October, 2017
  • From: Arvada, CO
Posted by Straightliner1 on Wednesday, October 11, 2017 3:53 PM

Began work on adapting the interior parts from the two kits together, and to the body...

 IMG_3430cr by Daniel Himmel, on Flickr

 IMG_3429cr by Daniel Himmel, on Flickr

 IMG_3428cr by Daniel Himmel, on Flickr

 IMG_3431cr by Daniel Himmel, on Flickr

 IMG_3438cr by Daniel Himmel, on Flickr

 IMG_3441cr by Daniel Himmel, on Flickr

I build replicas of imaginary race cars.

 

  • Member since
    February, 2008
Posted by justmike on Wednesday, October 11, 2017 7:32 PM

Whoa! Wow! How do you keep track of all that customization?!?  I'll be watching this one with interest

Feelings are like scents: The more they are analyzed, the worse they smell.
  • Member since
    January, 2011
  • From: long island, new york
Posted by chucky on Wednesday, October 11, 2017 7:48 PM

I love builds like this! You source whatever you need to get the accuracy you want. "Similar" parts are merely that. You will have a lot of time invested in this one and when it's done, many, if not most folks will not appreciate all the effort without the WIP photos and captions. Thanks for bringing along those of us who commit to similar efforts, knowing that the end result may not garner the respect it deserves on the contest table. That's what's great about displaying them here! Thumbs Up

chucky

  • Member since
    October, 2017
  • From: Arvada, CO
Posted by Straightliner1 on Wednesday, October 11, 2017 8:12 PM
Thanks for your kind words, and your interest! As I work through the model, I envision what I want each sub-assembly to look like. Then as they begin to come together, I solve the issues that arise; For instance, the floor/trans tunnel, where it meets the firewall. The AMT '70 had a wide-open space between the two grey painted triangular areas in the photos. After all the work involved in getting the cowl/firewall in place, I surely couldn't live with that unfinished!grin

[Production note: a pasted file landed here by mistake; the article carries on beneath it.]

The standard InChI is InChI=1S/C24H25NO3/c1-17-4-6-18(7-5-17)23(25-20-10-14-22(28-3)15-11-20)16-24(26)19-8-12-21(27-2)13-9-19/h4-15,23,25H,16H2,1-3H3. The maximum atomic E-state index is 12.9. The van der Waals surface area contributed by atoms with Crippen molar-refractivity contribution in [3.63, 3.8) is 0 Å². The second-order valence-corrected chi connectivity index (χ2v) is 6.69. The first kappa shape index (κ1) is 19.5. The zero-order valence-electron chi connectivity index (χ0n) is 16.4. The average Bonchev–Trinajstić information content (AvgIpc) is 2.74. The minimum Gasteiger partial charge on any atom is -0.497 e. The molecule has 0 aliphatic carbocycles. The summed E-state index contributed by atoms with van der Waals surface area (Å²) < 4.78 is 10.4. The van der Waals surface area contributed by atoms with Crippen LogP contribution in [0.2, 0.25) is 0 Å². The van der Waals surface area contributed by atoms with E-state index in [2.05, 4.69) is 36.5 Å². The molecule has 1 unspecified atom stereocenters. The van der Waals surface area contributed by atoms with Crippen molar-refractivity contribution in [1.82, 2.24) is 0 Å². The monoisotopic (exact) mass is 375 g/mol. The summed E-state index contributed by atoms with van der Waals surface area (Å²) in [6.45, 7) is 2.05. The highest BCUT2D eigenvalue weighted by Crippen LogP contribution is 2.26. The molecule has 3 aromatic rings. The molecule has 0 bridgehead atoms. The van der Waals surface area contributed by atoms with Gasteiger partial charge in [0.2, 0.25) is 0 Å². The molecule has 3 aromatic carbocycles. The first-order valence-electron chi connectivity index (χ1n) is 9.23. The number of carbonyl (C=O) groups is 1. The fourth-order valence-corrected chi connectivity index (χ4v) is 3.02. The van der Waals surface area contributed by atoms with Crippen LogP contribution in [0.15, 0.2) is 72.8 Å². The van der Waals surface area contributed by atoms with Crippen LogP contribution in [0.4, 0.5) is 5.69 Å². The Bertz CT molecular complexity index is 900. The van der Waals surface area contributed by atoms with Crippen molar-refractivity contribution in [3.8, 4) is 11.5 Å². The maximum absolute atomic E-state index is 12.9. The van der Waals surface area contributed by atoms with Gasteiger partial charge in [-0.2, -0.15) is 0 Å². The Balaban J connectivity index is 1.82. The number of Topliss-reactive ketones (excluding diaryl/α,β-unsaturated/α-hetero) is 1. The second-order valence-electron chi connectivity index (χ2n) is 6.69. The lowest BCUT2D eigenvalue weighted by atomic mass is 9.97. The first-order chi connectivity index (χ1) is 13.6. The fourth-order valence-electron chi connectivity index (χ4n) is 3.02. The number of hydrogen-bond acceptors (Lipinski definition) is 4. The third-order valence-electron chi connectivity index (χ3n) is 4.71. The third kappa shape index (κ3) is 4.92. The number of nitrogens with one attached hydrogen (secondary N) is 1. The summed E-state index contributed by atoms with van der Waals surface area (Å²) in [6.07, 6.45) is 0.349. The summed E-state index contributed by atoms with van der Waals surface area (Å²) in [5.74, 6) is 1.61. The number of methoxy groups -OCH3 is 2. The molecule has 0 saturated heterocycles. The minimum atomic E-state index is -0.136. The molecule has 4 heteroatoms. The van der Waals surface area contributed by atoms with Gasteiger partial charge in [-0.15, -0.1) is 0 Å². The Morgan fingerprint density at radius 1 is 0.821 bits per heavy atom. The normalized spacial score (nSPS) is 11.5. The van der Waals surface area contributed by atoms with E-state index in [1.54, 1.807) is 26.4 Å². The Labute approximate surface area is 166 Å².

I build replicas of imaginary race cars.

 

  • Member since
    October, 2017
  • From: Arvada, CO
Posted by Straightliner1 on Wednesday, October 11, 2017 8:22 PM
Thank you, Chucky! You are so right--I build like this, because it's what I enjoy! I love it, when something I've imagined comes to life. Especially in miniature. I always try to create things that are interesting, for my models, because I've always been fascinated by the fine details in the works of others. It's cool, when I feel like I've accomplished that, myself! That said, it's always great when others appreciate it, as well.

I build replicas of imaginary race cars.

 

  • Member since
    December, 2003
  • From: Nova Scotia
Posted by Bainford on Friday, October 13, 2017 7:35 AM

That is some top drawer model building, sir. Good thorough work and attention to detail. This is the kind of stuff I love to see on the forums, and I'll be watching this one come together.

Power matters in the straights.
Lightness matters everywhere. - Colin Chapman

Trevor

  • Member since
    October, 2017
  • From: Arvada, CO
Posted by Straightliner1 on Friday, October 13, 2017 9:22 AM
Thank you, Trevor. More to come, soon!

I build replicas of imaginary race cars.